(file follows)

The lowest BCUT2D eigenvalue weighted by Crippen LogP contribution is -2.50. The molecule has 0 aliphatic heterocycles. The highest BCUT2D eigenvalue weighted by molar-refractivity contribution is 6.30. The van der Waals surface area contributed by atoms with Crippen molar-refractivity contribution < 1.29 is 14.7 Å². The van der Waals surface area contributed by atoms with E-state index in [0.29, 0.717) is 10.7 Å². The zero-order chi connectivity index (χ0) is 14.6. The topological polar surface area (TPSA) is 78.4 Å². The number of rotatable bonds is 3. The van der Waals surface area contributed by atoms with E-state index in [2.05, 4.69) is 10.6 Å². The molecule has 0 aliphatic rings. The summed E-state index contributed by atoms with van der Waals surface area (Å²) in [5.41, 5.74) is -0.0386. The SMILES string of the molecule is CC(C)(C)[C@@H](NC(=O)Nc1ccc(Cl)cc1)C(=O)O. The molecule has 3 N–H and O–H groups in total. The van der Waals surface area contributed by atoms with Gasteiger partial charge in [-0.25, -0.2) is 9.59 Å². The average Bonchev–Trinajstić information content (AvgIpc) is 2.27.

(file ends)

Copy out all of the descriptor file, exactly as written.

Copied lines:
The lowest BCUT2D eigenvalue weighted by Crippen LogP contribution is -2.50. The molecule has 0 aliphatic heterocycles. The highest BCUT2D eigenvalue weighted by molar-refractivity contribution is 6.30. The van der Waals surface area contributed by atoms with Crippen molar-refractivity contribution < 1.29 is 14.7 Å². The van der Waals surface area contributed by atoms with E-state index in [0.29, 0.717) is 10.7 Å². The zero-order chi connectivity index (χ0) is 14.6. The topological polar surface area (TPSA) is 78.4 Å². The number of rotatable bonds is 3. The van der Waals surface area contributed by atoms with E-state index in [2.05, 4.69) is 10.6 Å². The molecule has 0 aliphatic rings. The summed E-state index contributed by atoms with van der Waals surface area (Å²) in [5.41, 5.74) is -0.0386. The SMILES string of the molecule is CC(C)(C)[C@@H](NC(=O)Nc1ccc(Cl)cc1)C(=O)O. The molecule has 3 N–H and O–H groups in total. The van der Waals surface area contributed by atoms with Gasteiger partial charge in [-0.25, -0.2) is 9.59 Å². The average Bonchev–Trinajstić information content (AvgIpc) is 2.27.